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Travelers From China: COVID-19 Testing Requirement Returns and Consular Posts Close

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By Melanie C. Walker, shareholder, and Tony Garofalo, paralegal

Travelers heading to the U.S. from China will need to comply with new COVID-19 testing requirements effective January 5, 2023, and will face significant delays in nonimmigrant and immigrant visa processing due to consular closures driven by impacts of COVID-19.

The Biden administration in coordination with the Centers for Disease Control and Prevention (CDC) announced on December 28, 2022, that it will implement a requirement for a negative COVID-19 test or documentation of recovery for air passengers boarding flights to the U.S. originating from the People's Republic of China (PRC) and the Special Administrative Regions of Hong Kong and Macau.

The testing requirement goes into effect at 12:01 a.m. ET on January 5, 2023, and applies to all air passengers traveling from these areas who are ages two years and older regardless of nationality and vaccination status. Those traveling from the PRC via third-country transit and passengers connecting through the U.S. onward to other destination countries are subject to the requirement as well.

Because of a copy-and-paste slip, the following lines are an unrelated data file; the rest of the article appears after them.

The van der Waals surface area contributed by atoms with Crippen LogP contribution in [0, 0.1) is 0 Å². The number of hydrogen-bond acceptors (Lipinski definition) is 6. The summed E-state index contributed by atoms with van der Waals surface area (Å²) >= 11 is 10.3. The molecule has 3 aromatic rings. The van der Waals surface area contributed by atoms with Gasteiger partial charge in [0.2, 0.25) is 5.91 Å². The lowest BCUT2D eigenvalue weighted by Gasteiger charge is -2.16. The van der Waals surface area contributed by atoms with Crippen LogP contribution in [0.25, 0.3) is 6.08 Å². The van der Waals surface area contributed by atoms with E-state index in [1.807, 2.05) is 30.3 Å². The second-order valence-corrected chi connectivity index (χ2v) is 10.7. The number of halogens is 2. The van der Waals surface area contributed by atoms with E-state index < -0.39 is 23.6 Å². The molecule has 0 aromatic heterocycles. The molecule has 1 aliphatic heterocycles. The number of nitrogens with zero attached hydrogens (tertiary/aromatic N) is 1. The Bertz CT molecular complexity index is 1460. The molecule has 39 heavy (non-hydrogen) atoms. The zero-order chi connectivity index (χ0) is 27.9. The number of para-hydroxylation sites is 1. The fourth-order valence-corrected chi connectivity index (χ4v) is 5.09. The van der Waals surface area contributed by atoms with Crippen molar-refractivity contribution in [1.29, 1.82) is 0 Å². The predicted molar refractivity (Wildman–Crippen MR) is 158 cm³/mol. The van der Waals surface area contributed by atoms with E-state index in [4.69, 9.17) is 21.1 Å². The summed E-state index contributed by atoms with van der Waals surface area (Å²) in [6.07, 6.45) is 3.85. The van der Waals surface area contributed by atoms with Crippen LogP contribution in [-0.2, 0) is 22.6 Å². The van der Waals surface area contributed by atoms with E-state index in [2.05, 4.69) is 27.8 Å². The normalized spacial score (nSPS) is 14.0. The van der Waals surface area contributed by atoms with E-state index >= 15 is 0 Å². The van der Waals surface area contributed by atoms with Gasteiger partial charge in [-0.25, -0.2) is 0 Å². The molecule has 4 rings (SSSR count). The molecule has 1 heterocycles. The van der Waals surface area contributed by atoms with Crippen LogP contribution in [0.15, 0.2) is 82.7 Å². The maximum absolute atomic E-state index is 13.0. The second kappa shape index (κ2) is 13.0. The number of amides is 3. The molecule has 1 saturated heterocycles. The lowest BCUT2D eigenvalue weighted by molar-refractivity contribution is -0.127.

Any passengers flying to the U.S. from China on or after this date will need to obtain a COVID-19 test no more than two days before flying and present proof of the negative test to the airline before boarding. The tests can be either a PCR test or an antigen self-test administered through a telehealth service. Passengers who test positive more than ten days before their flight can provide documentation of recovery in lieu of the negative test result.

For the full CDC release and more details, please visit this link.

The announcement follows on the heels of the closures of consular posts throughout China due to the operational impacts caused by the surge of COVID-19 infections. Posts in Beijing and Shanghai are currently providing only limited passport and emergency citizen services, and posts in Wuhan, Shenyang, and Guangzhou are providing only emergency consular services until further notice.

For full details on consular closures, click here.

If you would like to know more about these testing requirements, please contact Melanie C. Walker or a member of Baker Donelson's Immigration Group for more information.

*Antonio Garofalo, a paralegal at Baker Donelson, contributed to this article and is not admitted to the practice of law.

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